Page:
Her visual and musical worlds first gelled in a 1983 soundtrack for Samuel Beckett’s Waiting For Godot, followed by three self-released cassettes which built on that aesthetic, creating a richly synaesthetic style of highly visual yet mostly minimalist music.
Released a few years later, Eye Chant was the pinnacle of her output, and is now revealed to the world at large, thirty years later. From the rim we’re sent skyward into the waltzing orbit of Tour De France (Day 2) and kissed with the budget Jean Michel-Jarre vibes of In The Air, handing over to the wistfully primitivist incantation, The Intruder and hitting lightspeed with her soaring soundtrack for a performance art piece, 100% Bridal Illusion, where she calves from ecstatic highs into a scene of tumbling 606 drum machine, seagulls and nods to squabbly free jazz.
The others also live up to her name, almost imperceptibly shifting from glowing microtones to alien noise and slippery, lounging electro fusion with Dream Clock, and then like some salty-curdled ambient stroke in Proteus and the Marlin that uncannily reminds us of mid ‘90s Rephlex charms - think super melodic AFX or Cylob - before melting all over the ‘floor with a wigged-out waltz called Too Much primed for the back room at One Eyed Jack’s.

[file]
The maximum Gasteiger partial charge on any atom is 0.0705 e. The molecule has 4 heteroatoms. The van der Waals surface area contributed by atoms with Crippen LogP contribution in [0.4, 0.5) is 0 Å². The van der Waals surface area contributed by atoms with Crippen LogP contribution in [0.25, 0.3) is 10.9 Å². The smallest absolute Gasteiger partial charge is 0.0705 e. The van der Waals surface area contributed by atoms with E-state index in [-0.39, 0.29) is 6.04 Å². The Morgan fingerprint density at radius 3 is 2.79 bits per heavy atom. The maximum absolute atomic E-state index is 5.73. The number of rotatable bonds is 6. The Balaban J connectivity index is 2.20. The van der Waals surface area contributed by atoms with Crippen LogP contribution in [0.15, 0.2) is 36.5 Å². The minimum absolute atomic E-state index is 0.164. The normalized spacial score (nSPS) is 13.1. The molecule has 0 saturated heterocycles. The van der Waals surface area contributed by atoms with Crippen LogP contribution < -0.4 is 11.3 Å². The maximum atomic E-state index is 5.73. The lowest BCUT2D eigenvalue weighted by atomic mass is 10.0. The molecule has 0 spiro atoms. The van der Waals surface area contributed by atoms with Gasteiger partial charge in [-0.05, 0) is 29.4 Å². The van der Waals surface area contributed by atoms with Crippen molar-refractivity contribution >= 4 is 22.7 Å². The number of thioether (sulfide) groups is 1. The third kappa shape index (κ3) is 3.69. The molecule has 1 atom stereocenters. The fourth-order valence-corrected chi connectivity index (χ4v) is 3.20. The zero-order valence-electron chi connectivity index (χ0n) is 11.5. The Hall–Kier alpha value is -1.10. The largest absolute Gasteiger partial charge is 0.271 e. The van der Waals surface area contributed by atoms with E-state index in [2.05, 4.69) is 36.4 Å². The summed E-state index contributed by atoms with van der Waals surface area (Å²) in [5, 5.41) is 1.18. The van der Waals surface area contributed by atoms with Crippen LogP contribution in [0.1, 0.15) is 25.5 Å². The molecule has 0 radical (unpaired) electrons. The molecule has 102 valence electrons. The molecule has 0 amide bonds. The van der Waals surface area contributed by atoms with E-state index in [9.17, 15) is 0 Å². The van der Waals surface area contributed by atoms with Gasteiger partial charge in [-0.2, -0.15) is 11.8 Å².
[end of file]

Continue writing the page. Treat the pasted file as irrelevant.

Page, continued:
It’s easy to hear, this is strongly tipped to fans of Julia Holter, Suzanne Ciani, Kaitlyn Aurelia Smith, AFX, Irdial Discs.
Important tape cut-ups of readings - available on vinyl for the first time...
"William Burroughs was in and out of London from the mid-50s through to 1974 and for several years quite settled in a flat near Piccadilly. During this latter time he developed and refined the techniques he used for creating cut-ups on tape. Working closely with Ian Sommerville, who helped acquire, and no doubt maintain, the various tape recorders that Burroughs used and abused in these experimental works. The work here is in 2 sections, which in their original form lasted for over an hour and first appeared in 1998 under the name Electronic Revolution as a free CD with Issue One of the French magazine Crash.
The CD was quickly withdrawn with maybe only 100 copies finding their way into circulation. This edition is edited down to 46 minutes and comprises the core of the original recording. It employs the now familiar techniques of random drop-ins and cut-ups of readings. The readings themselves also being cut-ups of words on the page. The first section of the tape uses further processing by means of a 2nd tape recorder. Recorded in Duke Street c1968, the tape was then passed on to Brion Gysin in Paris where it remained in his archive until 1998. This is the first readily available edition of a hypnotic and meditative recording that examines the hidden power of words. Closer to a work of sound poetry than anything literary.